"It's the first time I worked a job in the morning and played a game in the afternoon," he said. "It was the first time I was away from my future wife for an extended period of time since we started dating, which was very helpful when minor league ball started. It was the first time I was catching guys in the college season, (and in the summer) trying to get hits off of. It was the first time I ever sat down with agents (to choose one for the upcoming draft)."

     Wieters also said his most treasured piece of memorabilia of his baseball career to date is a bat signed by the 2006 Orleans Cardinals, which still owns a special place in his house today.

     Speier, a sidearming right-hander, owns the Cape's save record of 16. In his dominating summer at Bourne he struck out 35 and allowed only 10 hits in 20 innings.

     Speier joked that maybe that record should have an asterisk.

     "Now that it's official this is a great opportunity to get something off my chest," he said. "I played my home games at Bourne, which at the time was the home of the sun delay. Usually by the time I was getting set to enter the ballgame, the sun would be making its way down behind center field, directly in the hitter's view. Umpires were told to delay the game. There were many nights the umpires did not call the sun delay. They just let it slide, much to my appreciation. So commissioner (Paul) Galop, maybe an asterisk is in order."

     Speier, now an assistant pitching coach at his alma mater, Radford College, and Atkins were teammates on the Colorado Rockies, who in 2007 made it to the World Series only to run into the Red Sox.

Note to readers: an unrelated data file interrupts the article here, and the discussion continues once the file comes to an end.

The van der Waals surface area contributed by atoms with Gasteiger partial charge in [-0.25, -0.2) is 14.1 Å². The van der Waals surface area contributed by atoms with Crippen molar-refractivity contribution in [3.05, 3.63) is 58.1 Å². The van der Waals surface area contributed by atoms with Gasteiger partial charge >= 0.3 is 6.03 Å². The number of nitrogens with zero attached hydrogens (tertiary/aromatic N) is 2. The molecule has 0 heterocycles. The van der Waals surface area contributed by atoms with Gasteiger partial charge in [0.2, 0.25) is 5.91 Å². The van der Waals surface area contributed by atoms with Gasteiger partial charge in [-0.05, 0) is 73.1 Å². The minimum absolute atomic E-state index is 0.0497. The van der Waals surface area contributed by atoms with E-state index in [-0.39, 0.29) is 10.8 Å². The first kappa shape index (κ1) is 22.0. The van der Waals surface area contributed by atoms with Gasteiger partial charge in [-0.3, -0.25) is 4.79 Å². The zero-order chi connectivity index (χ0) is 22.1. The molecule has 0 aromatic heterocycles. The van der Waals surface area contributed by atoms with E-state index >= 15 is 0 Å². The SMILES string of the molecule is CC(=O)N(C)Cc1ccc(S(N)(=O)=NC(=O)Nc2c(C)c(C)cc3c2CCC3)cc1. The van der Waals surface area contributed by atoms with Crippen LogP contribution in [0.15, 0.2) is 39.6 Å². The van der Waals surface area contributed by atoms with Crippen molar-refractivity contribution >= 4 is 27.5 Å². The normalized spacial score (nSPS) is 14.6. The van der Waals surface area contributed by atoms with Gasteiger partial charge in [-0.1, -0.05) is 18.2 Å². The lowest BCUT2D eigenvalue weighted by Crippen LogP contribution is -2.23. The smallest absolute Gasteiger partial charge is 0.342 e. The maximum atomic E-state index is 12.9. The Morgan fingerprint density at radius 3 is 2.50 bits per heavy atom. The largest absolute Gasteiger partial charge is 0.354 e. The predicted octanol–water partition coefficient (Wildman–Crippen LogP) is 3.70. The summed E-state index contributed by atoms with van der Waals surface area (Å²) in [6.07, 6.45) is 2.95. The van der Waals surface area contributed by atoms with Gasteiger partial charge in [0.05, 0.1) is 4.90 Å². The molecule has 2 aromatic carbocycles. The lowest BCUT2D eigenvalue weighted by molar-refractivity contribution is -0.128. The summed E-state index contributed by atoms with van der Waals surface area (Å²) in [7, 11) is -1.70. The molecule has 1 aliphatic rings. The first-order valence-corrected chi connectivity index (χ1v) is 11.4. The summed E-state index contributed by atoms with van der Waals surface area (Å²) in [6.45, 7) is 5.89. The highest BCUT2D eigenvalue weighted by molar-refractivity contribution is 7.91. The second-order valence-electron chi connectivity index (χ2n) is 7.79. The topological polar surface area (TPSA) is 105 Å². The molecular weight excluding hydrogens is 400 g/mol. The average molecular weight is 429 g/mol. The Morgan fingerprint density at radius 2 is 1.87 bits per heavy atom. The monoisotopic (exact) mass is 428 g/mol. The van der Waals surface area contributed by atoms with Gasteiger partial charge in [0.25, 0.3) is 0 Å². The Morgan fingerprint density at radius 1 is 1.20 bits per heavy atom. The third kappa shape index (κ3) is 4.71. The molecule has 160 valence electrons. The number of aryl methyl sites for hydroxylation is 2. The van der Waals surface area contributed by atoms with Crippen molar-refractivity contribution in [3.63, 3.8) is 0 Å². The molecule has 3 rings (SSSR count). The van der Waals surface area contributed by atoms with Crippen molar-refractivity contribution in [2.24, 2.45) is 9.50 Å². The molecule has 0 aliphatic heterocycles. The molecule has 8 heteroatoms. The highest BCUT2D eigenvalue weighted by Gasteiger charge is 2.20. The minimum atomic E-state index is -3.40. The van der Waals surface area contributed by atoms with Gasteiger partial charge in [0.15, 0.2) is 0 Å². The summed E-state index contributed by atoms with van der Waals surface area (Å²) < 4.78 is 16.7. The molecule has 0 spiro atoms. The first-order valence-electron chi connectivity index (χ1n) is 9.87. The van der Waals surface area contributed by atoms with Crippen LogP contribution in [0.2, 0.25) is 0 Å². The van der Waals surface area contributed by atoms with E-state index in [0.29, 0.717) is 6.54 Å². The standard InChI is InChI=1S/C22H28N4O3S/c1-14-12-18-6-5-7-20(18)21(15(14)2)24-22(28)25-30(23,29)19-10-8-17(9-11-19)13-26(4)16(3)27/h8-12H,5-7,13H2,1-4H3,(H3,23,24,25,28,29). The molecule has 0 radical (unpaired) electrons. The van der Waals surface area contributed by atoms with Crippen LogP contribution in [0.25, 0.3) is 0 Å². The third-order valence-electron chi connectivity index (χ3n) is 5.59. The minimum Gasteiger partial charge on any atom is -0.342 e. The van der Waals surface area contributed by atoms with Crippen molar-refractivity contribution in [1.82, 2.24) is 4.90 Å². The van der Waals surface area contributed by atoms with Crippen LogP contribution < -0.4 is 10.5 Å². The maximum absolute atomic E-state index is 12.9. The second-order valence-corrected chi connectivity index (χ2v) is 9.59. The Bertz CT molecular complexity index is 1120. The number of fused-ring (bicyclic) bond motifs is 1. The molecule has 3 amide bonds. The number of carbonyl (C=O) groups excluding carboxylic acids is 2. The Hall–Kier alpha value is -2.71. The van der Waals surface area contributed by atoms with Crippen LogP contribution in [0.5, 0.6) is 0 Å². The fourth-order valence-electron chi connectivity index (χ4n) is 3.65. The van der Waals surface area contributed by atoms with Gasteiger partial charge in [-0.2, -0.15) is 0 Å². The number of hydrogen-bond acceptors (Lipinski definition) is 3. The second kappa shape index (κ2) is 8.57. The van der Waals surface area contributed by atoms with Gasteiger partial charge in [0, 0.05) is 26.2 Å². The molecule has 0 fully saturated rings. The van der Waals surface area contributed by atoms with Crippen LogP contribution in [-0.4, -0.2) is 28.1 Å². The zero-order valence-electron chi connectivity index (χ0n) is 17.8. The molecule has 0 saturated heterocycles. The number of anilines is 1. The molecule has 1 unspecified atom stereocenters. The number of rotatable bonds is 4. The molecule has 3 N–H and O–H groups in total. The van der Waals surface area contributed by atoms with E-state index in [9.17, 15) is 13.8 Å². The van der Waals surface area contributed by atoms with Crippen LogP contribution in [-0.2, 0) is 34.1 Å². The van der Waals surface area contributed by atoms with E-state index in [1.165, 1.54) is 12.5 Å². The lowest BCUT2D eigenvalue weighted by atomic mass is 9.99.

"Being a part of the World Series in 2007 was a dream come true to me," Speier said. "That dream quickly turned into a nightmare because of your Boston Red Sox."

Garrett Atkins, left, and Matt Wieters, right, during their Cape League playing days with Cotuit and Orleans, respectively.Ron Schloerb Photos/Cape Cod Times file

  Atkins hit .383 and .312 in this two Cotuit seasons, and was playoff MVP in Cotuit's '99 title season. He had 99 homers in an eight-year major-league career, and homered against Boston in the '07 Series.

     He didn't have a lot to say — his presenter, sports attorney and close friend Jeff Blank, a student SID at UCLA at the time the quiet Atkins was playing there, said. Blank said the over-under on Atkins' speech was one minute, 30 seconds and he took the under.

     Atkins came in over, but by seconds, not minutes.

     Carte, now a West Virginia assistant, came to Falmouth out of Winthrop College, truly appreciative of the opportunity. He overcame an 0-for-19 start to be named 2004 MVP with a .308 average and league-leading 11 homers and 38 RBIs. He was expansive with his stories and with how he felt.

     "I'm from a small town in West Virginia and I was kind of a baseball geek," he said. "I had a great passion for it and I was well aware of what the Cape Cod Baseball League was. It was almost an unreachable goal. The stars of the high school team never even played college baseball. For me to stand here as a member of the Hall of Fame is just beyond words.